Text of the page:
Liz lit a lot of candles in and for people over the years.  She certainly lit one in me as I began my journey into poetry.  I can remember reciting Oh Darkest Night the week I wrote it and after that she would ask me, “have you written anything this week?” and if the answer was yes, ask me to read it to her.  Liz often gave me feedback on my writing, sharing the connections my poetry created in her mind.  She shared deep and illuminating insights that challenged me to go back and edit drafts, her nudging my writing in thoughtful ways.

My Mother and I were helping Liz transition from her long time condo near Westminster church in Minneapolis to an assisted living facility the day before my Mother died. Our role in the process relatively small, packing and shipping boxes, sorting through files under Liz watchful gaze and helping get things to their new rightful home.  I went to visit Liz days after my Mother died and we shared tears, memories and our grief.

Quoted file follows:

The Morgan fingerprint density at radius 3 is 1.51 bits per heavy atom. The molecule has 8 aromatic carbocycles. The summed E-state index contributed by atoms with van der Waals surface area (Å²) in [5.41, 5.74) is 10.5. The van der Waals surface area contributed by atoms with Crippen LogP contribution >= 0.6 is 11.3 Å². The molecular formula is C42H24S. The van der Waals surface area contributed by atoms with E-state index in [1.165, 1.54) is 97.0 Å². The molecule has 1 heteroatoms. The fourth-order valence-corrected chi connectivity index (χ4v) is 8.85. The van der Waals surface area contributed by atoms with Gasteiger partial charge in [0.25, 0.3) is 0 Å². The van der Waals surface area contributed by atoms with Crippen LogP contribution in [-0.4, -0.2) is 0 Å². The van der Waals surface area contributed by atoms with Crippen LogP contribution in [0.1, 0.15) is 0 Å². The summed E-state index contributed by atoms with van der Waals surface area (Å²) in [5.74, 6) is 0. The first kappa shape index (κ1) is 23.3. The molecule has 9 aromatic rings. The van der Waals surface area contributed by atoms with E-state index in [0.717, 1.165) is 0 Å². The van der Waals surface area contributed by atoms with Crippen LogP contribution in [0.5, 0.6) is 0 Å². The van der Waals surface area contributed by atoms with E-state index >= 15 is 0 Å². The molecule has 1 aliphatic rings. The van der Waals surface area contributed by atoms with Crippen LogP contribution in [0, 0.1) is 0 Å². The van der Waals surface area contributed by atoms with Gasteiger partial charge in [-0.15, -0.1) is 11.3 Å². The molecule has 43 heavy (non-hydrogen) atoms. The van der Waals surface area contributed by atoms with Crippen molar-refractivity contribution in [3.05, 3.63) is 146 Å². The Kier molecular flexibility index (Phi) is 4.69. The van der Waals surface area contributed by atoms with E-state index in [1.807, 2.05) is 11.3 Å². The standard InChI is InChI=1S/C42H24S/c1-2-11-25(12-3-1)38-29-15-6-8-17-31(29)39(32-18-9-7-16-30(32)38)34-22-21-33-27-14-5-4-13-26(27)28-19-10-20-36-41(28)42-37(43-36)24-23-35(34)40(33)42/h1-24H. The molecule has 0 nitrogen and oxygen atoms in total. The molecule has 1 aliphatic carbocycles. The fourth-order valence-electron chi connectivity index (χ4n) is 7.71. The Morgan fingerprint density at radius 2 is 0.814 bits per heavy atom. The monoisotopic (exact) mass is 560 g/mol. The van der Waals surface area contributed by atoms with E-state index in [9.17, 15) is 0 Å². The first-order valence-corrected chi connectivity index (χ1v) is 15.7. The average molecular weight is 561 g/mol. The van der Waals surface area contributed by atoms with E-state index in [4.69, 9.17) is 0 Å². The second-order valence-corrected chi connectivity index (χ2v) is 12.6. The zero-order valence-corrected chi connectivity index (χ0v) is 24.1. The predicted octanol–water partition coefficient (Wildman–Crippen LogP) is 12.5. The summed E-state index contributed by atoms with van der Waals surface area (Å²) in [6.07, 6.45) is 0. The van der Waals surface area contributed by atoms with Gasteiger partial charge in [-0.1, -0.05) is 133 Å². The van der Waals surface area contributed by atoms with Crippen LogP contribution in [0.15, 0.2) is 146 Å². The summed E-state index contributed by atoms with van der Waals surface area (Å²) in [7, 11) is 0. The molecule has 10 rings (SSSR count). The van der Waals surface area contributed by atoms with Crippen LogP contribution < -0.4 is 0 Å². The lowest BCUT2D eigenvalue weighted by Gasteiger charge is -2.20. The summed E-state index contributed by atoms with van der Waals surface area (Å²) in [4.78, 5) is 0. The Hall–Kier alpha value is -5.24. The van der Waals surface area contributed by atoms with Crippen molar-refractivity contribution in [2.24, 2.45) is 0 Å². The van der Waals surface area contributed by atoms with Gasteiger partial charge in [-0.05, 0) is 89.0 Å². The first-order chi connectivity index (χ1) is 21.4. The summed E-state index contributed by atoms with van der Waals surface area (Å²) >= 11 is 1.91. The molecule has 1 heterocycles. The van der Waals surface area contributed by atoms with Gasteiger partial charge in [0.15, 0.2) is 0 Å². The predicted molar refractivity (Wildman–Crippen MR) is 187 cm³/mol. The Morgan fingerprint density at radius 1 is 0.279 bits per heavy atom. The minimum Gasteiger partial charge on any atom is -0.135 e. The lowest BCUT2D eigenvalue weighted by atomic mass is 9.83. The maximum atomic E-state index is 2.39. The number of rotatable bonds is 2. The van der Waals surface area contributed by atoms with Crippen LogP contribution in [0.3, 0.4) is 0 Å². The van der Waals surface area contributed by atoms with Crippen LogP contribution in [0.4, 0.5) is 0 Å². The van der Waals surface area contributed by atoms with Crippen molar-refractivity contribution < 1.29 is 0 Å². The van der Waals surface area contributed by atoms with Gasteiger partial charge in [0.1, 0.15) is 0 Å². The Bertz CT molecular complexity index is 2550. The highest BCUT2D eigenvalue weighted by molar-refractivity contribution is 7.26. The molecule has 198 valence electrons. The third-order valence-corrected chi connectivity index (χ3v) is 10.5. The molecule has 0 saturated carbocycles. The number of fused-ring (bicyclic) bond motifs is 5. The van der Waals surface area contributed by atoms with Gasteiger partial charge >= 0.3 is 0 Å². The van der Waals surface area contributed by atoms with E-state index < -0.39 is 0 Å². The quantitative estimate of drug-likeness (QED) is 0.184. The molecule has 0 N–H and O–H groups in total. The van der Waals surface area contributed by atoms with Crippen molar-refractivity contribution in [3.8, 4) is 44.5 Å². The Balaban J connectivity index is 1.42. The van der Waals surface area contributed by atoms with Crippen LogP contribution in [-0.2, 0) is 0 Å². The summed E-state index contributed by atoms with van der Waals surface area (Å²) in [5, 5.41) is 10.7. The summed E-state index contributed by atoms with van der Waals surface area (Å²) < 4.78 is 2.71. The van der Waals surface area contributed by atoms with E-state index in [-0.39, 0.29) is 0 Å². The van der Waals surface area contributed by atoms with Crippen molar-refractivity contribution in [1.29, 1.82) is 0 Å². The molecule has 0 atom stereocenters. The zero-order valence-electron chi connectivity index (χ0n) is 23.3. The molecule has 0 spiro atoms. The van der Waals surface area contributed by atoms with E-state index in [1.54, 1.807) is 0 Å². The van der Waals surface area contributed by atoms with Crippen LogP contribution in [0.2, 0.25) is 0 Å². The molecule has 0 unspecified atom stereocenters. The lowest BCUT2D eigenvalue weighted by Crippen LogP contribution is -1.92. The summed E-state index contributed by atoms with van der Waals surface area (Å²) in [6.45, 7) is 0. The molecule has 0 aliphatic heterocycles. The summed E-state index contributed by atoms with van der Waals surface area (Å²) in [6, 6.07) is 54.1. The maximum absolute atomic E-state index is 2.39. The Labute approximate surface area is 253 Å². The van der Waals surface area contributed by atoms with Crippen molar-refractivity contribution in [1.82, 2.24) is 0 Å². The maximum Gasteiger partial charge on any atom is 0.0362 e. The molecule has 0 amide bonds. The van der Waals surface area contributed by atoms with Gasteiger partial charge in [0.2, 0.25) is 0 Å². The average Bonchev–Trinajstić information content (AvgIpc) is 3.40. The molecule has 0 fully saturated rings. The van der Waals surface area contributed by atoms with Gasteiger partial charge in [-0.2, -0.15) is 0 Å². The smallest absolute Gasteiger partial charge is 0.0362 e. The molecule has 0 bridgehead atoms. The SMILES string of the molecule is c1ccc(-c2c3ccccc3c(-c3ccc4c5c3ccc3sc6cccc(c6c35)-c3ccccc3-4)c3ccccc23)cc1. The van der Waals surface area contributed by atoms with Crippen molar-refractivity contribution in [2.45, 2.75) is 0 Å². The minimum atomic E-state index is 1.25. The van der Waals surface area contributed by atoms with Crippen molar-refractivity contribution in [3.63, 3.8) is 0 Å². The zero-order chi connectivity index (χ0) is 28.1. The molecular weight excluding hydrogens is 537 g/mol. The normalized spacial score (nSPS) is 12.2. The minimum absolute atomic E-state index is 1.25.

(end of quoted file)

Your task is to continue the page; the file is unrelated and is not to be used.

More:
Although Liz could no longer attend worship services on a regular basis the past 3 years, I kept in touch by going to visit.  I would bring coffee and poetry.  I always brought two or three poems by other authors and one or two of my own.  We would read them and talk about them and usually it would spark a memory and it would launch Liz into a wonderful story from her amazing life.  I remember when I read a Maya Angelou poem once and Liz told me the story of when she met Maya, for a Westminster Town Hall Forum, and Liz had brought her calla lilies from her garden and the two of them had the most wonderful conversation.